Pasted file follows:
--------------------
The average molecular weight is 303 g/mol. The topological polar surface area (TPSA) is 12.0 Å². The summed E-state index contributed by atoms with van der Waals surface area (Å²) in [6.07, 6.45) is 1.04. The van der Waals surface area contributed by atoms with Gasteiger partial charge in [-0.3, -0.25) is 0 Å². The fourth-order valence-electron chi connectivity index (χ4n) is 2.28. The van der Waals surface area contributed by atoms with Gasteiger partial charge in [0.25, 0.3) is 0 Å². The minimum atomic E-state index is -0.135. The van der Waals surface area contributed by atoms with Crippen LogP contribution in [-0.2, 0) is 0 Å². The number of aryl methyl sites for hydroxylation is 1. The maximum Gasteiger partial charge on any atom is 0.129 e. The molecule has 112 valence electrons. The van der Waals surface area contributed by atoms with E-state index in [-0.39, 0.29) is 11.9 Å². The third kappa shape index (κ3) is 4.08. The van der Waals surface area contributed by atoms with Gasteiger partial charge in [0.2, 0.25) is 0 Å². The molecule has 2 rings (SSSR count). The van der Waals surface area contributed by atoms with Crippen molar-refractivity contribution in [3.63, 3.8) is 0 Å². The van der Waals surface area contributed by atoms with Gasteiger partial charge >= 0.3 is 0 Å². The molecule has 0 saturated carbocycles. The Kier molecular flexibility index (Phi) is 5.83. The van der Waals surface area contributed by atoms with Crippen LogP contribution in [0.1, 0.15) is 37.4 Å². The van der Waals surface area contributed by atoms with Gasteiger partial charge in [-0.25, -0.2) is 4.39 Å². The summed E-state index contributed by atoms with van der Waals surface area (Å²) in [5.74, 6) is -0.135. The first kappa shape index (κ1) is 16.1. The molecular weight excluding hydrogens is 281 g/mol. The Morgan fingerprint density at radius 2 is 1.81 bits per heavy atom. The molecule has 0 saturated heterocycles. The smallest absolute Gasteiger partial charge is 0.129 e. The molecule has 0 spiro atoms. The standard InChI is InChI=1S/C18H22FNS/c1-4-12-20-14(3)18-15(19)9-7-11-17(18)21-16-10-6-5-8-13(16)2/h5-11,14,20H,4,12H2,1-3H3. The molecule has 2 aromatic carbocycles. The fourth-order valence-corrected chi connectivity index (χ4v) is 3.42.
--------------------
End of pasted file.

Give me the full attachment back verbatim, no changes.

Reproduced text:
The average molecular weight is 303 g/mol. The topological polar surface area (TPSA) is 12.0 Å². The summed E-state index contributed by atoms with van der Waals surface area (Å²) in [6.07, 6.45) is 1.04. The van der Waals surface area contributed by atoms with Gasteiger partial charge in [-0.3, -0.25) is 0 Å². The fourth-order valence-electron chi connectivity index (χ4n) is 2.28. The van der Waals surface area contributed by atoms with Gasteiger partial charge in [0.25, 0.3) is 0 Å². The minimum atomic E-state index is -0.135. The van der Waals surface area contributed by atoms with Crippen LogP contribution in [-0.2, 0) is 0 Å². The number of aryl methyl sites for hydroxylation is 1. The maximum Gasteiger partial charge on any atom is 0.129 e. The molecule has 112 valence electrons. The van der Waals surface area contributed by atoms with E-state index in [-0.39, 0.29) is 11.9 Å². The third kappa shape index (κ3) is 4.08. The van der Waals surface area contributed by atoms with Gasteiger partial charge in [0.2, 0.25) is 0 Å². The molecule has 2 rings (SSSR count). The van der Waals surface area contributed by atoms with Crippen molar-refractivity contribution in [3.63, 3.8) is 0 Å². The van der Waals surface area contributed by atoms with Gasteiger partial charge >= 0.3 is 0 Å². The molecule has 0 saturated carbocycles. The Kier molecular flexibility index (Phi) is 5.83. The van der Waals surface area contributed by atoms with Crippen LogP contribution in [0.1, 0.15) is 37.4 Å². The van der Waals surface area contributed by atoms with Gasteiger partial charge in [-0.25, -0.2) is 4.39 Å². The summed E-state index contributed by atoms with van der Waals surface area (Å²) in [5.74, 6) is -0.135. The first kappa shape index (κ1) is 16.1. The molecular weight excluding hydrogens is 281 g/mol. The Morgan fingerprint density at radius 2 is 1.81 bits per heavy atom. The molecule has 0 saturated heterocycles. The smallest absolute Gasteiger partial charge is 0.129 e. The molecule has 0 spiro atoms. The standard InChI is InChI=1S/C18H22FNS/c1-4-12-20-14(3)18-15(19)9-7-11-17(18)21-16-10-6-5-8-13(16)2/h5-11,14,20H,4,12H2,1-3H3. The molecule has 2 aromatic carbocycles. The fourth-order valence-corrected chi connectivity index (χ4v) is 3.42.